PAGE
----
The Purpose of Life Is In The Struggle
The Struggle is Real
Life is hard.
Most things that are worthwhile take effort.
People don’t always see eye to eye.
Bad things happen to good people.
You have much less control than you think.
The struggle is real.
What defines us is how we approach the struggle.
Three Kinds of Dead-End Struggle
As humans, we are accustomed to struggle. We meet adversity and work to overcome it.
We also have a tendency to struggle in unhealthy, unproductive ways. Part nature, part nurture. Each one views struggle as the enemy.
Some people view every struggle as a win-lose situation. They see conflict as a battle to be won. They see differences and disagreements as a sign of threat. They seek dominance. This kind of struggle never ends well because it always escalates in order to avoid intimacy and protect a fragile ego. This is common among old-school leaders who have previously succeeded in using a command and control style. It no longer works because employees who care about respect and dignity won’t tolerate being treated like losers every time things get tough.
Integrity suffers because being right is more important than being effective.
Struggle Instead Of
Some people view struggle as a problem to be solved and delegate themselves the heroes to do it. At the slightest sign of struggle, they swoop in with their solutions, offering unsolicited advice intended to take away the pain. Their intentions might be noble, but they inadvertently reinforce dependence by sending the message that others aren’t capable to learn and grow through adversity. This is typical among newly promoted leaders who haven’t yet figured out their real job, which is to build capacity in others. It doesn’t end well because the people they rescue feel resentful, and they end up feeling like martyrs because nobody appreciates their expertise.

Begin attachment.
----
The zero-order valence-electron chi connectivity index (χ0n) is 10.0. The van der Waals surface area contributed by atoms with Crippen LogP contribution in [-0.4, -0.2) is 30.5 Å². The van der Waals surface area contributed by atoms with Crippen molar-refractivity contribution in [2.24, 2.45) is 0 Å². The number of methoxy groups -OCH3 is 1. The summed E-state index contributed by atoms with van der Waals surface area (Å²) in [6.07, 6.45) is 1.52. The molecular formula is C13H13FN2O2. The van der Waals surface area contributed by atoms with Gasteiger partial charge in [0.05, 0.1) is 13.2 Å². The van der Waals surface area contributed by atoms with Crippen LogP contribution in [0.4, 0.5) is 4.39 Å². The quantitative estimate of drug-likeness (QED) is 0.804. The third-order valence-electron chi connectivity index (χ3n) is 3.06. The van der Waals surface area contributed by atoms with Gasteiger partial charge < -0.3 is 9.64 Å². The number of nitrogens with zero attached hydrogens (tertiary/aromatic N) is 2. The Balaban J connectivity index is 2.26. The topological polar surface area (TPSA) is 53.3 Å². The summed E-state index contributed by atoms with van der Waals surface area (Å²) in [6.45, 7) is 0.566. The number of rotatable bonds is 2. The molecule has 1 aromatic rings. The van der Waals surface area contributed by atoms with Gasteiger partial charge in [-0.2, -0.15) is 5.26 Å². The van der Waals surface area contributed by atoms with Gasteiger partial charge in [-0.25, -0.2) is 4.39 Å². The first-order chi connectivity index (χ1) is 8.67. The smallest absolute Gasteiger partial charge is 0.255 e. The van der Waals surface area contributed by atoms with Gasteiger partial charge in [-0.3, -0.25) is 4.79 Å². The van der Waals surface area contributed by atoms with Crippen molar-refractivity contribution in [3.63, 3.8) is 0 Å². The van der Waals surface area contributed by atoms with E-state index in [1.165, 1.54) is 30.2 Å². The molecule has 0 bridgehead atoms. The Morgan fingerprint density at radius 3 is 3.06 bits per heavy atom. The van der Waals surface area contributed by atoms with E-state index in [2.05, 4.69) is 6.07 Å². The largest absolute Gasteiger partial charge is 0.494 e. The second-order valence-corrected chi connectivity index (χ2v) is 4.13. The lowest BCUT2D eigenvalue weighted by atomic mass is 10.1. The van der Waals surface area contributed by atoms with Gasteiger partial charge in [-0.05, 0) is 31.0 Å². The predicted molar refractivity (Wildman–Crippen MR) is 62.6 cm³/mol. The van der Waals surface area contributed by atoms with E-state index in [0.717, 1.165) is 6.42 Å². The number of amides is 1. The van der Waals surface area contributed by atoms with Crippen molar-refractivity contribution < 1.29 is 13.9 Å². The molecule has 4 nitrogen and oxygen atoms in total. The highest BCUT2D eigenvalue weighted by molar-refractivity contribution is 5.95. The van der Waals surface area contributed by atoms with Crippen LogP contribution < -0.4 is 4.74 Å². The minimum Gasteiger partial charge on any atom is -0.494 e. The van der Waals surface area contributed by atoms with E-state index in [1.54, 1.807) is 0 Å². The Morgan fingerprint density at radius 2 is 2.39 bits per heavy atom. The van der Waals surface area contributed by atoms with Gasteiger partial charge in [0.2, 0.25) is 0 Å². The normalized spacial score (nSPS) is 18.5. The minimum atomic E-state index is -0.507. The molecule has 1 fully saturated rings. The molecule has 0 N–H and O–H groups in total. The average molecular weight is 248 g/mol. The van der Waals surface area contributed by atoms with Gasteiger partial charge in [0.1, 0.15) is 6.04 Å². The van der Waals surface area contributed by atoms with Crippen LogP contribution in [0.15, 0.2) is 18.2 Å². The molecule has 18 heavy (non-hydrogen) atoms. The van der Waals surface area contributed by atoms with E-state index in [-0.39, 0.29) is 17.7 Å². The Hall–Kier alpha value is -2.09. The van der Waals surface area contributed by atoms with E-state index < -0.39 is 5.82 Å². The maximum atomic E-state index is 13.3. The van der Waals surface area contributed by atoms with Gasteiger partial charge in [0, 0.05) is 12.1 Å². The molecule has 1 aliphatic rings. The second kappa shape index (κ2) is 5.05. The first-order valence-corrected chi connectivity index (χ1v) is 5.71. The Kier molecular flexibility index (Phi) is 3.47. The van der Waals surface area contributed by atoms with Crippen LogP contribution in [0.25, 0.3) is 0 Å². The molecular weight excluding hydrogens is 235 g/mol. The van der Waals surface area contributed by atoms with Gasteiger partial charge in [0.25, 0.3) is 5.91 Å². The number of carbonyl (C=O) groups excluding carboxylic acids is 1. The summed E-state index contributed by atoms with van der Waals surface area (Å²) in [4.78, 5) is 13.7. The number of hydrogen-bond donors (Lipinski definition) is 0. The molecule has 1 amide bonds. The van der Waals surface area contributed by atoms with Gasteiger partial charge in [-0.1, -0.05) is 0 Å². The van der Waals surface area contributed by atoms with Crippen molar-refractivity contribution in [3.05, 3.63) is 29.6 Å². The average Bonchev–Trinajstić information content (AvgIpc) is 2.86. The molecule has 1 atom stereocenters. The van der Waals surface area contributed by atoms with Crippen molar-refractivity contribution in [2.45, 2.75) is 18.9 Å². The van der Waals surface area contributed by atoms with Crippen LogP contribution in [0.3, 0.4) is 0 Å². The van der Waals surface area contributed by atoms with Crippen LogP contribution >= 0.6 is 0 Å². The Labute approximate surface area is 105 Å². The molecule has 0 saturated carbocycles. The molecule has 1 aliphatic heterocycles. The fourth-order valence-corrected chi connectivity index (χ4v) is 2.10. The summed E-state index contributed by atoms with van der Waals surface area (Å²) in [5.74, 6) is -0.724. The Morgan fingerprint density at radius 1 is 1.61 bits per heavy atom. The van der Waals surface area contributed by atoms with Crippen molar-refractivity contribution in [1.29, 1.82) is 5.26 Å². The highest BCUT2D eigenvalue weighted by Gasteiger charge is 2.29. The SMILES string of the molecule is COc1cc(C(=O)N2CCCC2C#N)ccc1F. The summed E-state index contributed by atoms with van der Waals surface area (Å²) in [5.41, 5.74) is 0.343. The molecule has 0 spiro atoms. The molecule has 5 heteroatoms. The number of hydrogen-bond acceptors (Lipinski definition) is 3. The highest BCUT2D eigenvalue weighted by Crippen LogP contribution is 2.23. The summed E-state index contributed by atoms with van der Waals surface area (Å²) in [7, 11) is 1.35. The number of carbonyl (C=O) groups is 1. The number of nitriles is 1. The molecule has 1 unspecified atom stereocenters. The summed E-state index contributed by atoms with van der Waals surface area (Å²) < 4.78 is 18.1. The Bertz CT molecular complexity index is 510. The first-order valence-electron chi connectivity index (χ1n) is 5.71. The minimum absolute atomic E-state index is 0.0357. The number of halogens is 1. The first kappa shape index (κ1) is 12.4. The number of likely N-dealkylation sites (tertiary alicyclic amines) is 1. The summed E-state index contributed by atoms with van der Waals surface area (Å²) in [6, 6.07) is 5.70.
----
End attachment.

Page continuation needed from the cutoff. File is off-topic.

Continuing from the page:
Integrity suffers because people never get to do the soul-searching required for real transformation.
Some people view struggle as a sign of insufficiency. They keep the struggle to themselves, justifying it with narratives like, “Nobody would understand,” or “They have enough of their own problems.” Struggling alone turns into suffering in silence. They build a wall around their struggle, keeping the world out and preventing anyone from supporting them. This kind of struggle often spirals into loneliness, depression.
Integrity suffers because people don’t show their authentic selves.
Struggle Is Not The Enemy
Notice that all three types of dead-end struggle end up in separation. They all push people away from each other. And they all undermine integrity in their own way.
Isn’t it interesting that when we try to solve the struggle by ourselves, we end up compromising integrity? Integrity is all about authentic connection with ourselves – integration of our values and behavior, our inside and outside selves. Paradoxically, we can’t do it alone.